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- From: Miles Sabin <firstname.lastname@example.org>
- To: Tim Bray <email@example.com>, firstname.lastname@example.org
- Date: Fri, 14 Jan 2000 16:39:50 -0000
Tim Bray wrote,
> Miles Sabin wrote:
> > Anyhow, maybe the waters are getting a bit muddied. I'm
> > assuming that all parsers will do interning of one sort or
> > another internally. The issue for me is how much of that
> > gets exposed via the SAX API. I don't want java-interning
> > exposed, because that means my parser has no option but to
> > use String.intern().
> Yes. Given that *every* credible parser does this,
No argument here (assuming that my 'all parsers' => your 'every
> ... it's a major convenience for programmers using the
> API to be able to compare strings with ==, there is at some
> level an argument that we ought to expose this fact.
> I'd go further; based on having written a parser, it seems to
> me that the only sane tactic is for the parser to use
> java.intern(), but only once for each unique name, with some
> sort of internal char or equivalent table. If this is
> true, it's an even stronger argument for just saying "element > types and
attribute names coming out of the parser are intern
> ()ed, period".
OK, this is David M's position.
Sure, there's a case for this. But there's a case against too.
There are at least two scenarios in which this would be a
One is where SAX isn't sitting on top of a parser (this is
Arkin's worry). Instead it's generating SAX events from a DOM
tree, java reflection, or some other data structure, a JDBC
Unlike a parser, these event sources deliver Strings directly,
so if there were no requirement to String.intern() they could
simply pass Strings straight through the ContentHandler API. A
requirement that SAX return String.intern()'d Strings rules
that out tho', because none of DOM, reflection, or JDBC make
any guarantees that the Strings they return are interned. The
cost of interning (whether via a direct call on String.intern()
or via a David M style lookup against a table of interned
Strings) would be a significant additional overhead.
You could argue that these aren't legitimate or central uses
of the SAX API. But if you want to do that you should make it
explicit, because it's likely to be quite a controversial
The other scenario is mine (multiple parsers running over
arbitrary documents in multiple threads) where the global
String.intern() map is a point of contention. I won't bore
everyone with the details again.
Here too you could argue that this isn't a core use for the
SAX API, but again it would be helpful if that argument were
made up front, because I don't think I'm the only one who wants
to use SAX this way: I'd guess there are people who want use
XML -> HTML transforms via XSL in servlets on heavily loaded
servers ... they could be hit by this problem too.
There seem to be two main points to your argument for String.
1. Reducing the amount of String object creation in parsers.
I don't think _anybody_ thinks that this isn't important.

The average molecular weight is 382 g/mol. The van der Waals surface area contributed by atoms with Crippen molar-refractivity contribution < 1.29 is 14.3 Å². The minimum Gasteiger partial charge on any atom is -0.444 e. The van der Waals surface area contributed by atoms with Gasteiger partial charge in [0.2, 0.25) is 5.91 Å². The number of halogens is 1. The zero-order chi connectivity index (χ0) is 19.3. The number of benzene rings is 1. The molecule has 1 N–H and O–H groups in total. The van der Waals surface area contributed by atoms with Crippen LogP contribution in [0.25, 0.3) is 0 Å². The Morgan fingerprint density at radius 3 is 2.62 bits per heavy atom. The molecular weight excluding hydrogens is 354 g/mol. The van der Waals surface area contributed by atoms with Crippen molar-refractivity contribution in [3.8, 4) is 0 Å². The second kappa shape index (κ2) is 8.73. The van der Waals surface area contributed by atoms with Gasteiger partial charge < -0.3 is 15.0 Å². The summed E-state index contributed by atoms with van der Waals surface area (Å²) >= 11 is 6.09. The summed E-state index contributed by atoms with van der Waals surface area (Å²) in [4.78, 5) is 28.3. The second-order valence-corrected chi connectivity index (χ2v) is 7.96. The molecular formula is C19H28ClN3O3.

the only issue is how best to do it. String.intern() is
one way. An internal parser data structure is another.
2. Allowing ContentHandler implementors to use == instead of
This isn't at all clear cut.
First, I suspect that at least some of the push for this is
the possiblity that some people are implementing handlers
as huge case statements,
// handle elem1
// handle elem2
// repeat many times
// handle elemn
Whilst it's certainly true that being able to replace all
the calls on String.equals() with == would significantly
improve performance here (if there were a large number of
cases), it's highly likely that switching to a better
algorithm (chained conditionals are effectively linear
search) would do even better, eg.,
ElementHandler handler =
On the other hand if there are few branches, then, with a
decent JVM, the difference between String.equals and == is
going to be insignificant.
In any case, with a small addition to the XMLReader
interface it'd be possible for internal parser tables to
support most of the core cases of this programming style
(even if it's poor style). If we added the following method
String intern(String toBeInterned)
Then a ContentHandler implementor could write code like
XMLReader r = XMLReaderFactory.createReader();
// Pre-populate the readers intern table and get refs
// to the (per-parser) uniqued Strings
String ELEM1 = r.intern("elem1")
String ELEM2 = r.intern("elem2")
String ELEMN = r.intern("elemn");
// Then in the ContentHandler implementation
if(foo == ELEM1)
// handle elem1
else if(foo == ELEM2)
// handle elem2
// Repeat many times
else if(foo == ELEMN)
// handle elemn
I think that something like this will get most people most of
what they want.
To be honest, tho', I don't see any particular reason why the
SAX API should be expected to support this sort of code.
> > But I'd much prefer it if the SAX API didn't expose any
> > interning behaviour at all. I think we agree on that?
> I think we're *arguing* about that... I don't detect
> agreement yet. -T.
Err ... sorry, misunderstanding. My question was directed at
David B (who I _think_ does agree with me on that).
Miles Sabin Cromwell Media
Internet Systems Architect 5/6 Glenthorne Mews
+44 (0)20 8817 4030 London, W6 0LJ, England
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